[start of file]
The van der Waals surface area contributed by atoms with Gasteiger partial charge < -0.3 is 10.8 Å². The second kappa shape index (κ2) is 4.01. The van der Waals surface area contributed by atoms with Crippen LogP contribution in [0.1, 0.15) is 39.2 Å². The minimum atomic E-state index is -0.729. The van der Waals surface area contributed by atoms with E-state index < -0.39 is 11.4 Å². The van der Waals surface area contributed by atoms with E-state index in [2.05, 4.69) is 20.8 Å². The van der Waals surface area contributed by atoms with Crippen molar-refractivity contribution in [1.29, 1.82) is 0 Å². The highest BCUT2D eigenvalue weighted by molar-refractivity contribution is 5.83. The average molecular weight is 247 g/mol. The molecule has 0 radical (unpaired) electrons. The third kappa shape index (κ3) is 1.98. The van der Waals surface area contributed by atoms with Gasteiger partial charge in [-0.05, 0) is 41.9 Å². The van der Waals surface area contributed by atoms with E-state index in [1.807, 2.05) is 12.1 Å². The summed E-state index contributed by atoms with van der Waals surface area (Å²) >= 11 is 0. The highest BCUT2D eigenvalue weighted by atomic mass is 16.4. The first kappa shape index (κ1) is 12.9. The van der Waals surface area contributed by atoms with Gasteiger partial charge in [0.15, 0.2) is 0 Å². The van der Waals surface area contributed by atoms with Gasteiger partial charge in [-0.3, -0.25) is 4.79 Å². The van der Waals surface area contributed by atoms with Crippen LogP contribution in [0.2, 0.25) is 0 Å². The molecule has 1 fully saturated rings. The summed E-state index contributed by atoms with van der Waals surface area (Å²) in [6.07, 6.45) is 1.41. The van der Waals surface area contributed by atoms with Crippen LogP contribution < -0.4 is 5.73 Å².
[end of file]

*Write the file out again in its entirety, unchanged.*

The van der Waals surface area contributed by atoms with Gasteiger partial charge < -0.3 is 10.8 Å². The second kappa shape index (κ2) is 4.01. The van der Waals surface area contributed by atoms with Crippen LogP contribution in [0.1, 0.15) is 39.2 Å². The minimum atomic E-state index is -0.729. The van der Waals surface area contributed by atoms with E-state index < -0.39 is 11.4 Å². The van der Waals surface area contributed by atoms with E-state index in [2.05, 4.69) is 20.8 Å². The van der Waals surface area contributed by atoms with Crippen molar-refractivity contribution in [1.29, 1.82) is 0 Å². The highest BCUT2D eigenvalue weighted by molar-refractivity contribution is 5.83. The average molecular weight is 247 g/mol. The molecule has 0 radical (unpaired) electrons. The third kappa shape index (κ3) is 1.98. The van der Waals surface area contributed by atoms with Gasteiger partial charge in [-0.05, 0) is 41.9 Å². The van der Waals surface area contributed by atoms with E-state index in [1.807, 2.05) is 12.1 Å². The summed E-state index contributed by atoms with van der Waals surface area (Å²) >= 11 is 0. The highest BCUT2D eigenvalue weighted by atomic mass is 16.4. The first kappa shape index (κ1) is 12.9. The van der Waals surface area contributed by atoms with Gasteiger partial charge in [0.15, 0.2) is 0 Å². The van der Waals surface area contributed by atoms with Gasteiger partial charge in [-0.3, -0.25) is 4.79 Å². The van der Waals surface area contributed by atoms with Crippen LogP contribution in [0.2, 0.25) is 0 Å². The molecule has 1 fully saturated rings. The summed E-state index contributed by atoms with van der Waals surface area (Å²) in [6.07, 6.45) is 1.41. The van der Waals surface area contributed by atoms with Crippen LogP contribution < -0.4 is 5.73 Å².